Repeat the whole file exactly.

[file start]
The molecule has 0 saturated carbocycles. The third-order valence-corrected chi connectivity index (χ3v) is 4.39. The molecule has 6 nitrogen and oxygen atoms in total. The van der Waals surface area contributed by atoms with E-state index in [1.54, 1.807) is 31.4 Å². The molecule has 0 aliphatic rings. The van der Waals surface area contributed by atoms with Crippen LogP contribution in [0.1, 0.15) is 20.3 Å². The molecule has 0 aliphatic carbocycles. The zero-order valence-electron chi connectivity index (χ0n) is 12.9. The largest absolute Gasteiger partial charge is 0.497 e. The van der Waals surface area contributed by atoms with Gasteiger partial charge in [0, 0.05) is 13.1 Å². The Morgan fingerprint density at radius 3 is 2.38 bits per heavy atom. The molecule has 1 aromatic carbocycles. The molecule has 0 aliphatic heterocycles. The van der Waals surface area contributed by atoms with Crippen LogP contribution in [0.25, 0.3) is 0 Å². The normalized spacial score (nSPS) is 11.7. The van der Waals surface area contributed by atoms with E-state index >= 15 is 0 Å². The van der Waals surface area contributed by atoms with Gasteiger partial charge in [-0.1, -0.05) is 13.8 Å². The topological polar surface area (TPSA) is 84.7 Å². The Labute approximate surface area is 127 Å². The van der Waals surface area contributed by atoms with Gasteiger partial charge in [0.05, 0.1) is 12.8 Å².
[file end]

The molecule has 0 saturated carbocycles. The third-order valence-corrected chi connectivity index (χ3v) is 4.39. The molecule has 6 nitrogen and oxygen atoms in total. The van der Waals surface area contributed by atoms with E-state index in [1.54, 1.807) is 31.4 Å². The molecule has 0 aliphatic rings. The van der Waals surface area contributed by atoms with Crippen LogP contribution in [0.1, 0.15) is 20.3 Å². The molecule has 0 aliphatic carbocycles. The zero-order valence-electron chi connectivity index (χ0n) is 12.9. The largest absolute Gasteiger partial charge is 0.497 e. The van der Waals surface area contributed by atoms with Gasteiger partial charge in [0, 0.05) is 13.1 Å². The Morgan fingerprint density at radius 3 is 2.38 bits per heavy atom. The molecule has 1 aromatic carbocycles. The molecule has 0 aliphatic heterocycles. The van der Waals surface area contributed by atoms with Crippen LogP contribution in [0.25, 0.3) is 0 Å². The normalized spacial score (nSPS) is 11.7. The van der Waals surface area contributed by atoms with E-state index >= 15 is 0 Å². The van der Waals surface area contributed by atoms with Gasteiger partial charge in [-0.1, -0.05) is 13.8 Å². The topological polar surface area (TPSA) is 84.7 Å². The Labute approximate surface area is 127 Å². The van der Waals surface area contributed by atoms with Gasteiger partial charge in [0.05, 0.1) is 12.8 Å².